Tokushi yoron

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  • Date: 1712
  • Japanese: 読史余論 (tokushi yoron)

Tokushi yoron is a history of medieval Japan written by Confucian scholar & shogunal advisor Arai Hakuseki in 1712. Based on a series of lectures he delivered to Shogun Tokugawa Ienobu, it covers the period from the reign of Emperor Montoku (r. 850-858) through that of Toyotomi Hideyoshi in the 1580s-1590s.

One of the chief overarching themes of the text is proper governance, explained through the provision of historical examples of both good and bad rule. Hakuseki connects this into concepts of the "retribution of Heaven," i.e. that bad rulers are punished by Heaven, and that difficulties faced by a regime are often the result of the regime being punished by Heaven for poor governance or other unvirtuous actions. For example, he condemns the coup-de-etat committed by Emperor Temmu in the 672 Jinshin War, writing that it was due to this violent and inappropriate action that Temmu's line was allowed to continue for only seven generations before being replaced by descendants of Emperor Tenji (whose son Prince Ôtomo Hakuseki saw as having been wrongly denied the throne). Hakuseki employs this philosophy, too, in roundly justifying the decline of imperial power and the rise of samurai rule - that is, justifying the legitimacy of the Tokugawa shogunate - writing that Imperial rule had been lacking in integrity since the time of Emperor Go-Daigo, that the samurai were the only ones who for centuries "strove to be faithful and considered what was right, and exerted their strength and sacrificed their lives," and that "it is only right that those who have taken it upon themselves to do what is honorable should be rewarded... it was not without reason that thereafter the military houses gained control of Japan." Finally, Hakuseki explains the progression from rule by Oda Nobunaga to Toyotomi Hideyoshi to the Tokugawa clan in similar fashion, invoking the ancient Chinese concept of the Mandate of Heaven.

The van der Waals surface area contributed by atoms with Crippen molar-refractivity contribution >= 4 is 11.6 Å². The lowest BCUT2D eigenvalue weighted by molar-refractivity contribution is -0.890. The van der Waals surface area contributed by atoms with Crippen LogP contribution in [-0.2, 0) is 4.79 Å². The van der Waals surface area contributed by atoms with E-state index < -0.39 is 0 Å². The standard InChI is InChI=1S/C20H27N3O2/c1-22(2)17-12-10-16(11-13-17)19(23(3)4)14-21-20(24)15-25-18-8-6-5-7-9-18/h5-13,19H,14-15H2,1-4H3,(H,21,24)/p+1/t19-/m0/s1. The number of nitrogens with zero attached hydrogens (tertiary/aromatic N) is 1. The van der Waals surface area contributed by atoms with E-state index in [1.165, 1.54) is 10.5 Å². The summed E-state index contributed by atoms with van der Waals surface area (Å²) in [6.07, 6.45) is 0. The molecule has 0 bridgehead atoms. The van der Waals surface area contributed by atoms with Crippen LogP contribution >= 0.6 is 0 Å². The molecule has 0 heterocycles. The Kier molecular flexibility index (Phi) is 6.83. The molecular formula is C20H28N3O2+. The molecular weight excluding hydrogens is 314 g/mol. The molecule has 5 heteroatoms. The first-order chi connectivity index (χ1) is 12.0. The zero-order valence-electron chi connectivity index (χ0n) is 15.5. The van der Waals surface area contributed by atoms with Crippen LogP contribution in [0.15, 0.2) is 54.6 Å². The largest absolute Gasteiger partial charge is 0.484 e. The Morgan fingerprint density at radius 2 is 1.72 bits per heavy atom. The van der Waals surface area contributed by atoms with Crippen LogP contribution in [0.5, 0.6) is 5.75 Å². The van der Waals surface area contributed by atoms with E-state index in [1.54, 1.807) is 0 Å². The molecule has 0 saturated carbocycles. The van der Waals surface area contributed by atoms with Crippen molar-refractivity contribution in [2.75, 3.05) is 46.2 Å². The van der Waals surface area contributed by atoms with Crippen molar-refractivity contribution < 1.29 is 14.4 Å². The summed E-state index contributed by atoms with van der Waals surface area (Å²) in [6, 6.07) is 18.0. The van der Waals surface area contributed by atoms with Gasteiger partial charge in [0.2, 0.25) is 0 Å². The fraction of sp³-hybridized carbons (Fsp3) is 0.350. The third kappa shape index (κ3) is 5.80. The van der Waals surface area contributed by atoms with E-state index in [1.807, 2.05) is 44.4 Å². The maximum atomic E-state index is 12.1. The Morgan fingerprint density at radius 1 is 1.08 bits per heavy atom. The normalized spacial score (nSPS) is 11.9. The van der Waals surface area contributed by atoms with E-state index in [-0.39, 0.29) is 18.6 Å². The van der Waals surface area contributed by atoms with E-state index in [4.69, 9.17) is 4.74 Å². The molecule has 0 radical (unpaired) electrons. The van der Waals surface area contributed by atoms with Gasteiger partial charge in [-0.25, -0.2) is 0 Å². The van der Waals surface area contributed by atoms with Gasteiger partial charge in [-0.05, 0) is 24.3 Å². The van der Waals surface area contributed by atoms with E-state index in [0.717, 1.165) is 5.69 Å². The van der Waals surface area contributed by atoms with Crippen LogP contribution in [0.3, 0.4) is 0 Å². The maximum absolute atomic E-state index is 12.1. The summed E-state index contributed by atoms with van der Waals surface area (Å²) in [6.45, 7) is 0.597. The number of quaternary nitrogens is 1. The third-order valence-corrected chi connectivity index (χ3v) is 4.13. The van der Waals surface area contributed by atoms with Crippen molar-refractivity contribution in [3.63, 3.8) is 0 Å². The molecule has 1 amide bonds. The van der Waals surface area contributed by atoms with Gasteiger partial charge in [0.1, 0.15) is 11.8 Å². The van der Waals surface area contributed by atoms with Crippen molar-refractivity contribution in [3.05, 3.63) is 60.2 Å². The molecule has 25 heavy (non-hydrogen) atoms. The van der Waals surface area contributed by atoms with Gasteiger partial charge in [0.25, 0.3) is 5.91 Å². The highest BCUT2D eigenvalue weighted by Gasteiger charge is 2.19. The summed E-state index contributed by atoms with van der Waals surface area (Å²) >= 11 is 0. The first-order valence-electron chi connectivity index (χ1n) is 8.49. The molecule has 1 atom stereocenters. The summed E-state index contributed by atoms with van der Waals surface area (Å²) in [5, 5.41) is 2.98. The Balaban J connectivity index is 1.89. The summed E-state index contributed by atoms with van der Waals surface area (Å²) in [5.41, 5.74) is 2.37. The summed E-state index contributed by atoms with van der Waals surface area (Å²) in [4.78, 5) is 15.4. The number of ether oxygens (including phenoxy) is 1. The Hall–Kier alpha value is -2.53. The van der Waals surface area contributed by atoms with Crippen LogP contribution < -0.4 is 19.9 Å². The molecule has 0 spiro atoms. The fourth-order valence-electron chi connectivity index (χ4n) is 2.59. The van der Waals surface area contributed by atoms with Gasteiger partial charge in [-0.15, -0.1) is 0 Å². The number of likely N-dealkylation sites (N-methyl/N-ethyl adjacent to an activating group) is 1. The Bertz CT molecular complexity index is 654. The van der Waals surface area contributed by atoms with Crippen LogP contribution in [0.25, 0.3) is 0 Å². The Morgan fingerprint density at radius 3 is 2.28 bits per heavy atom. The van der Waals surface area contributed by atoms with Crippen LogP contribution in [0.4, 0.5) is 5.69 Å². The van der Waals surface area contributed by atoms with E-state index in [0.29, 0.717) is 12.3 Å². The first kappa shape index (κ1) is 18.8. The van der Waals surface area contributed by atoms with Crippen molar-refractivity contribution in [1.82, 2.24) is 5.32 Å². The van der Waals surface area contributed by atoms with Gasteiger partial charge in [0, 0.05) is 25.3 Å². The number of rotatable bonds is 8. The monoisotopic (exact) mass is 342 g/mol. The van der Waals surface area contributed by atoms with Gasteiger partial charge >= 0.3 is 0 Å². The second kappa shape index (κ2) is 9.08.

• Watanabe Hiroshi, A History of Japanese Political Thought, 1600-1901, International House of Japan (2012), 149-151.